Even if her belting occasionally sounds forced, all of the experts praised the undeniable power Cyrus has when singing.
belting out rhythmic African songs, Kidjo climbed down from the stage to get the audience singing.
Excited by the dark, photographers on the risers broke out into spontaneous song, belting "Happy Birthday, Rodarte."
Perhaps you like your Neil Patrick Harris belting in high heels on Broadway, or cannily emceeing an awards show?
We may have the engine direct acting as above, or the power may be brought on by belting.
We have a way of belting on the kilt in real Argile I have seen nowhere else.
Danny, I'd have lost the beer to ha' given him the belting he requires.'
This was done by belting him and checking him to a pad strapped upon his back.
"That's Garry," said Constance calmly, belting in her chamber-robe of silk and twisting up her hair into one heavy lustrous knot.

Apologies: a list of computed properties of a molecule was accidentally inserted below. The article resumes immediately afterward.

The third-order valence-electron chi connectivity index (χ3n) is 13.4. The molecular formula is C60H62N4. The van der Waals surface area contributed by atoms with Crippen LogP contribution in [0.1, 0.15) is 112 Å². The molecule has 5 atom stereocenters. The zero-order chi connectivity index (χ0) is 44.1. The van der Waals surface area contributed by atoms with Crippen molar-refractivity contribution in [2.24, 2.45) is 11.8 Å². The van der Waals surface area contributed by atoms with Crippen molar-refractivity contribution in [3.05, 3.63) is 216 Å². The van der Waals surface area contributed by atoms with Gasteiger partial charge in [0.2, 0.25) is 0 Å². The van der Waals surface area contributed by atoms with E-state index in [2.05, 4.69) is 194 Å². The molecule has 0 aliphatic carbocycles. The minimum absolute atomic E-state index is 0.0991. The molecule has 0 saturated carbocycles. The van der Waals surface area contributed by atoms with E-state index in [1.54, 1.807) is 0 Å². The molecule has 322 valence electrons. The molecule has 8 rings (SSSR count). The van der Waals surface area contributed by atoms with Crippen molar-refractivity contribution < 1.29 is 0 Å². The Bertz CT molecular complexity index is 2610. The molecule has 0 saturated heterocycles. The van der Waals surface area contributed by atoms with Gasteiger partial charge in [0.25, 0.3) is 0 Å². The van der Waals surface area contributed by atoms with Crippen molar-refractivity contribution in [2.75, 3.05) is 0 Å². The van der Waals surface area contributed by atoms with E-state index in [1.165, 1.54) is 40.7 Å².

The elevation of the flymobile is given in Fig. 4, which shows the arrangement of the belting.
Old English belt "belt, girdle," from Proto-Germanic *baltjaz (cf. Old High German balz, Old Norse balti, Swedish bälte), an early Germanic borrowing from Latin balteus "girdle, sword belt," said by Varro to be an Etruscan word.
As a mark of rank or distinction, mid-14c.; references to boxing championship belts date from 1812. Mechanical sense is from 1795. Transferred sense of "broad stripe encircling something" is from 1660s. Below the belt "unfair" (1889) is from pugilism. To get something under (one's) belt is to get it into one's stomach. To tighten (one's) belt "endure privation" is from 1887.
early 14c., "to fasten or gird with a belt," from belt (n.). Meaning "to thrash as with a belt" is 1640s; general sense of "to hit, thrash" is attested from 1838. Colloquial meaning "to sing or speak vigorously" is from 1949. Related: Belted; belting. Hence (from the "thrash with a belt" sense) the noun meaning "a blow or stroke" (1899).